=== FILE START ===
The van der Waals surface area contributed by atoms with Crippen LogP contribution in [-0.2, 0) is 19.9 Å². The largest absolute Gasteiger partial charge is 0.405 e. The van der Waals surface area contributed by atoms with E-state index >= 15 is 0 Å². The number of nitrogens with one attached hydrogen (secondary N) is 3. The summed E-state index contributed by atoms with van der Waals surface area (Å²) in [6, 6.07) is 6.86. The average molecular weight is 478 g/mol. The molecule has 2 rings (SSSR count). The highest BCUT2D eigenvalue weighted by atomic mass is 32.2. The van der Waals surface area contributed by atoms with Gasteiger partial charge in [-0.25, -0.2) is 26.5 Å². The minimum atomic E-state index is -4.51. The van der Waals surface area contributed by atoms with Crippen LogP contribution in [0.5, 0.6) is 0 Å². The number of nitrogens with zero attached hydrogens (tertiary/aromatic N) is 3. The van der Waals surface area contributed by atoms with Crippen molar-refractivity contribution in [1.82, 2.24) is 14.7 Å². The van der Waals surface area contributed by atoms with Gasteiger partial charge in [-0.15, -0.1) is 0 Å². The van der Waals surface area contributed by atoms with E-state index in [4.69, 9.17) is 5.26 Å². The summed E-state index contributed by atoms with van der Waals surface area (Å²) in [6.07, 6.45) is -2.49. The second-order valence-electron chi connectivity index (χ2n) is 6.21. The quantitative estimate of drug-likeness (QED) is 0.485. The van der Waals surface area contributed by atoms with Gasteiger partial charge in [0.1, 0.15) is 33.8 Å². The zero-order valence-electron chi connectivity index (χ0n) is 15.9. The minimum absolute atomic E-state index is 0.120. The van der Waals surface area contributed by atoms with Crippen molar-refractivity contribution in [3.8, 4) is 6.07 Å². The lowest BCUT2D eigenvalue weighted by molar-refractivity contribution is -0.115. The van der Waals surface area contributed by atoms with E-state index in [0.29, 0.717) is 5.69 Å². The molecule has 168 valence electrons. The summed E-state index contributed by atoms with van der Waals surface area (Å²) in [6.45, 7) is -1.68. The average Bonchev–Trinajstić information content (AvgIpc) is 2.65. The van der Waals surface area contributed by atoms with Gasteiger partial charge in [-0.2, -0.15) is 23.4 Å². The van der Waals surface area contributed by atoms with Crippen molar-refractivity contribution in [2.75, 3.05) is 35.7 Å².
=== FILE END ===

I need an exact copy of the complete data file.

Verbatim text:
The van der Waals surface area contributed by atoms with Crippen LogP contribution in [-0.2, 0) is 19.9 Å². The largest absolute Gasteiger partial charge is 0.405 e. The van der Waals surface area contributed by atoms with E-state index >= 15 is 0 Å². The number of nitrogens with one attached hydrogen (secondary N) is 3. The summed E-state index contributed by atoms with van der Waals surface area (Å²) in [6, 6.07) is 6.86. The average molecular weight is 478 g/mol. The molecule has 2 rings (SSSR count). The highest BCUT2D eigenvalue weighted by atomic mass is 32.2. The van der Waals surface area contributed by atoms with Gasteiger partial charge in [-0.25, -0.2) is 26.5 Å². The minimum atomic E-state index is -4.51. The van der Waals surface area contributed by atoms with Crippen LogP contribution in [0.5, 0.6) is 0 Å². The number of nitrogens with zero attached hydrogens (tertiary/aromatic N) is 3. The van der Waals surface area contributed by atoms with Crippen molar-refractivity contribution in [1.82, 2.24) is 14.7 Å². The van der Waals surface area contributed by atoms with Gasteiger partial charge in [-0.15, -0.1) is 0 Å². The van der Waals surface area contributed by atoms with E-state index in [4.69, 9.17) is 5.26 Å². The summed E-state index contributed by atoms with van der Waals surface area (Å²) in [6.07, 6.45) is -2.49. The second-order valence-electron chi connectivity index (χ2n) is 6.21. The quantitative estimate of drug-likeness (QED) is 0.485. The van der Waals surface area contributed by atoms with Gasteiger partial charge in [0.1, 0.15) is 33.8 Å². The zero-order valence-electron chi connectivity index (χ0n) is 15.9. The minimum absolute atomic E-state index is 0.120. The van der Waals surface area contributed by atoms with Crippen molar-refractivity contribution in [3.8, 4) is 6.07 Å². The lowest BCUT2D eigenvalue weighted by molar-refractivity contribution is -0.115. The van der Waals surface area contributed by atoms with E-state index in [0.29, 0.717) is 5.69 Å². The molecule has 168 valence electrons. The summed E-state index contributed by atoms with van der Waals surface area (Å²) in [6.45, 7) is -1.68. The average Bonchev–Trinajstić information content (AvgIpc) is 2.65. The van der Waals surface area contributed by atoms with Gasteiger partial charge in [-0.2, -0.15) is 23.4 Å². The van der Waals surface area contributed by atoms with Crippen molar-refractivity contribution in [2.75, 3.05) is 35.7 Å².